Tuesday, 21 July 2015


Hi all,
This week we are moored on the Leeds & Liverpool in Wigan, one of the towns that form Greater Manchester. Having got here this lunchtime we've had a walk around the town for a quick look 'cos our plans only have us stopping for tonight before moving tomorrow and going onto the Leigh Branch. At the moment there's a stoppage on the Leigh Branch at the first of the Poolstock Locks which are just after the junction here in Wigan. Somehow a bicycle has found it's way into the only working Ground Paddle and damaged it to the point where it can no longer be used. C&RT have advised that the canal will be open for a short while tomorrow morning to allow passage so we've got our fingers crossed. There are a number of other boats who appear to be waiting to go the same way too. I guess our little group will go for an early drink in one of the local hostelries this evening seeing as another friend who's moored here, Pete, off NB Castellan, has somewhere interesting to show us.
A couple of strange ladies, Lisa & Val, posing at the Tippler that represents Wigan Pier
After last weeks blog we stayed in Liverpool for another couple of days before leaving Salthouse Dock on Thursday morning. During those two days we did a bit more exploring the sights in Liverpool as well as enjoying a few more of the pubs. On Tuesday Lisa and I visited the Library and The World Museum, just a few minutes from Lime Street Station and opposite St. John's Gardens. Did you know that Lime Street was so named because of all the Lime Kilns that used to be there?  In the evening we enjoyed the company of Mike and Carol off NB Electra who showed us around a few more of the Real Ale establishments in Liverpool, few of which we would ever have found ourselves. With Val and Pete we went for a very interesting tour to part of Liverpool's Old Dock on Wednesday. The Old Dock, formerly named Thomas Steers Dock after the engineer responsible for it's construction in 1715, was the first Wet Dock in the world and was arguably the catalyst that made Liverpool  the great city it would become. For anyone visiting Liverpool by boat or any other means, the Old Dock is a must see.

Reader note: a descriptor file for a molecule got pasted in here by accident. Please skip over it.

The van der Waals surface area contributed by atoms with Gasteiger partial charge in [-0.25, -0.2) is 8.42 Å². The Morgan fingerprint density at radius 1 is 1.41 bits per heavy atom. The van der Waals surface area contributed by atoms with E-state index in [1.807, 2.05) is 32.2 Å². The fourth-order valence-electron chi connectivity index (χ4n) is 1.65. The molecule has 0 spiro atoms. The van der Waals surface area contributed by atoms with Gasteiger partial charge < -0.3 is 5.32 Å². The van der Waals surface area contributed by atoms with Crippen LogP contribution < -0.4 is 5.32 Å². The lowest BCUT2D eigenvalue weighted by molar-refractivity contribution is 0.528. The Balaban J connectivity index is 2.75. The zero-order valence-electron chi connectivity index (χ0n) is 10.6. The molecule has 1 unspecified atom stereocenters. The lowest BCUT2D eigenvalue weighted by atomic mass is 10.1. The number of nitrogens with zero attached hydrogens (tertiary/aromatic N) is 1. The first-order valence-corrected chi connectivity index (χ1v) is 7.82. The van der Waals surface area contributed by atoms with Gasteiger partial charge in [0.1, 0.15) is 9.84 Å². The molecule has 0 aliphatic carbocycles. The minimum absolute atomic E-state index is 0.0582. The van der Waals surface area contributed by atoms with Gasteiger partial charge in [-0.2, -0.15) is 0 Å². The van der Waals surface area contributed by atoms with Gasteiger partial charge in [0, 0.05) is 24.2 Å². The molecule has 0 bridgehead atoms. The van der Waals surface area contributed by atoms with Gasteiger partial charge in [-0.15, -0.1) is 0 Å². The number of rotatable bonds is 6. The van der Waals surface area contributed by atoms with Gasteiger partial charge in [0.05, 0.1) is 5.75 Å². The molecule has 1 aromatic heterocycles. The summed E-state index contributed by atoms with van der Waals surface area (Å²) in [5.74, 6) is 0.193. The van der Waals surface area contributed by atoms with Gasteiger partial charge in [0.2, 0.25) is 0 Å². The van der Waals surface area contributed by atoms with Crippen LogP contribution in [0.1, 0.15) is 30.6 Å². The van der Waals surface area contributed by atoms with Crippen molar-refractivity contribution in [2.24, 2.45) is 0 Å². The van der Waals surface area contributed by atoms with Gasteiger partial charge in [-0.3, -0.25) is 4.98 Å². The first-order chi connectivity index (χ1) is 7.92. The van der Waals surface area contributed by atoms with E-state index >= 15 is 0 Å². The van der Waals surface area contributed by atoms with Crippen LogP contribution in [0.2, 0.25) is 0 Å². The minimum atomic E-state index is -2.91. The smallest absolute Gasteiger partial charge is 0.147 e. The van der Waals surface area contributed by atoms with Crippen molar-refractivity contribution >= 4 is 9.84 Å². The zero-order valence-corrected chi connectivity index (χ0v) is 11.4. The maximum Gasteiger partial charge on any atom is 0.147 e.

Looking at part of The Old Dock which is underneath Liverpool 1 shopping centre and the Hilton Hotel. It's perfectly preserved and here you can see the brick walls of the dock and some of the sandstone upon which Liverpool stands. This was the only dock to be built in brick, all others were built using stone which withstands impact from ships better. In it's heyday the dock could accommodate one hundred vessels of the size that was common at that time, around a hundred tons or so.
Yazz and Danny, who conducted the tour, give a very interesting and entertaining presentation with their knowledge of the history of the dock. Just go to the reception in The Maritime Museum and enquire about times and days. That afternoon the four of us went on our farewell tour of a few bars, starting in The White Star where they have a Sea Shanty Session every Wednesday afternoon, very good it was too, and ending up in the Cavern Club with a Beatles tribute.